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by Dr. John Thomas
This was a question which Gabriel could not answer.
When Jesus was discoursing upon the same topic, four of the apostles addressed him privately, saying, "Tell us, when shall these things be?
" But, after giving them certain signs by which they might know that the desolation was approaching, he added, "Of that day and hour knoweth no man, no, not the angels which are in heaven, neither the Son, but the Father".
It was a secret reserved in the power of the Father only.
But if the time when "a host should be given to the Little Horn of the Goat against the city and temple" was withheld, precise information was granted concerning the time when the things testified in the twenty-fourth verse of the ninth chapter, and the cutting off of Messiah the Prince, should come to pass.
They were to be accomplished in a period of seventy weeks of years from the promulgation of a certain decree -- that is, after 490 years.
Two years after this was revealed to him, Daniel's heart was rejoiced by the proclamation of Cyrus in the first year of his reign, for the rebuilding of the temple in Jerusalem.
But had he reckoned the 490 years from this date, they would have terminated 13 years before Messiah was born.
The seventy weeks, however, were not to commence with a decree for rebuilding the temple; but "from the going forth of the commandment to restore and build Jerusalem"; in other words, to restore the wastes of the city by setting up the wall and the gates thereof, that Israel's reproach might cease.
This was issued by Artaxerxes on the first day of Nisan in the twentieth year of his reign, from which it was exactly 490 years to the crucifixion.
No date of any other decree answers the demand of "the matter"; therefore there is no option but to receive it as a demonstration by fact.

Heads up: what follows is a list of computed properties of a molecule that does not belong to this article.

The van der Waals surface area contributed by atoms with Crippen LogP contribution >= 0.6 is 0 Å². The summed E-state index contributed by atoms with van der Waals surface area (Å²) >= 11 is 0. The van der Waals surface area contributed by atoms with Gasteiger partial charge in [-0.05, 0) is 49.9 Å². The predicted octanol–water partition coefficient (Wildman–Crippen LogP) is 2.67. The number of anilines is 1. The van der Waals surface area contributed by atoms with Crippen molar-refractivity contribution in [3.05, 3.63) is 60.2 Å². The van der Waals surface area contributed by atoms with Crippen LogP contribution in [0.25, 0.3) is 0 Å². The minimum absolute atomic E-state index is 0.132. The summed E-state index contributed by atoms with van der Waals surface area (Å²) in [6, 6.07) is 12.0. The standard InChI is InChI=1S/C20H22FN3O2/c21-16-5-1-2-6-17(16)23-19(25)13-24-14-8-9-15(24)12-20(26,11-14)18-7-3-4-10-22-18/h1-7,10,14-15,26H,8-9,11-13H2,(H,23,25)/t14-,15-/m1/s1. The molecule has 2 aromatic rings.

Gabriel divided the seventy weeks of years into three portions, namely, into one of seven weeks; another of sixty-two weeks; and into a third of one week, which he subdivided into two half parts.
The seven weeks, or 49 years, were allotted to the restoration of the state; after the end of which, 434 years, or sixty-two weeks more, were to elapse to the manifesting of Messiah the prince.
This was 483 years to "the beginning of the gospel concerning Jesus Christ" announced by John the Baptist, who came baptizing in water that he might be made manifest to Israel.
From this date there remained seven years to the end of the 490.
The seventieth week was the week in which the covenant was confirmed in the attestations which the Father gave to Jesus as His Son, and as the Seed of Abraham and of David, to whom He had promised the land of Canaan, and the kingdom and throne of David for an everlasting inheritance.
The week of confirmation was divided between the ministry of John and that of Jesus.
The former was engaged in baptizing the people into the hope of Messiah's immediate manifestation; and when he was about finishing this work, Jesus was baptized, and publicly recognized before the assembled people, as the Son of God by a voice from the excellent glory.
He was also anointed at the same time, and sealed, as the Most Holy One of Israel.
John having now finished his ministry, was thrown into prison by Herod the tetrarch; and Jesus being thirty years old, entered upon the work of the latter half part of the week, or three years and a half remaining to complete the 490.
After he had passed some months of his ministry, he was warned by some Pharisees that Herod would kill him; to which he replied, "Go tell that fox, Behold, I cast out devils, and do cures to-day and to-morrow, and the third day I shall be perfected.
Nevertheless I must walk to-day and to-morrow, and the day following; for it cannot be that a prophet perish out of Jerusalem".
Besides showing that a day is sometimes used prophetically for a year, the Lord's reply shows also the period of his ministry as equivalent to the latter half part, at the end of which he expected to die, and afterwards to be perfected by a resurrection to life.